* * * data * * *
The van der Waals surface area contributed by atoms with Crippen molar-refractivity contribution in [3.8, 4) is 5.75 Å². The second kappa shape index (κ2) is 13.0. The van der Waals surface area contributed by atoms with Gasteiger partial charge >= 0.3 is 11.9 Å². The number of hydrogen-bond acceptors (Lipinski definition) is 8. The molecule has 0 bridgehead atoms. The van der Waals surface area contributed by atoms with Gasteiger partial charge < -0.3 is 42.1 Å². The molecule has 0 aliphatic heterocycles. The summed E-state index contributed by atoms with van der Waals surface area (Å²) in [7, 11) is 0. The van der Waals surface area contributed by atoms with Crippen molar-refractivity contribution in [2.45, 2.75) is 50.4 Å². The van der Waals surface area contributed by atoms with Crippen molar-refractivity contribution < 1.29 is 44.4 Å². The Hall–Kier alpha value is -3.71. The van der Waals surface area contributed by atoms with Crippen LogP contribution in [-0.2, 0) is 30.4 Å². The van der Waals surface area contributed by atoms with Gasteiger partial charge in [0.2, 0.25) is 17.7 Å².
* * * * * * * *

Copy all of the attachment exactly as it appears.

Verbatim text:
The van der Waals surface area contributed by atoms with Crippen molar-refractivity contribution in [3.8, 4) is 5.75 Å². The second kappa shape index (κ2) is 13.0. The van der Waals surface area contributed by atoms with Gasteiger partial charge >= 0.3 is 11.9 Å². The number of hydrogen-bond acceptors (Lipinski definition) is 8. The molecule has 0 bridgehead atoms. The van der Waals surface area contributed by atoms with Gasteiger partial charge < -0.3 is 42.1 Å². The molecule has 0 aliphatic heterocycles. The summed E-state index contributed by atoms with van der Waals surface area (Å²) in [7, 11) is 0. The van der Waals surface area contributed by atoms with Crippen molar-refractivity contribution in [2.45, 2.75) is 50.4 Å². The van der Waals surface area contributed by atoms with Crippen molar-refractivity contribution < 1.29 is 44.4 Å². The Hall–Kier alpha value is -3.71. The van der Waals surface area contributed by atoms with Crippen LogP contribution in [-0.2, 0) is 30.4 Å². The van der Waals surface area contributed by atoms with Gasteiger partial charge in [0.2, 0.25) is 17.7 Å².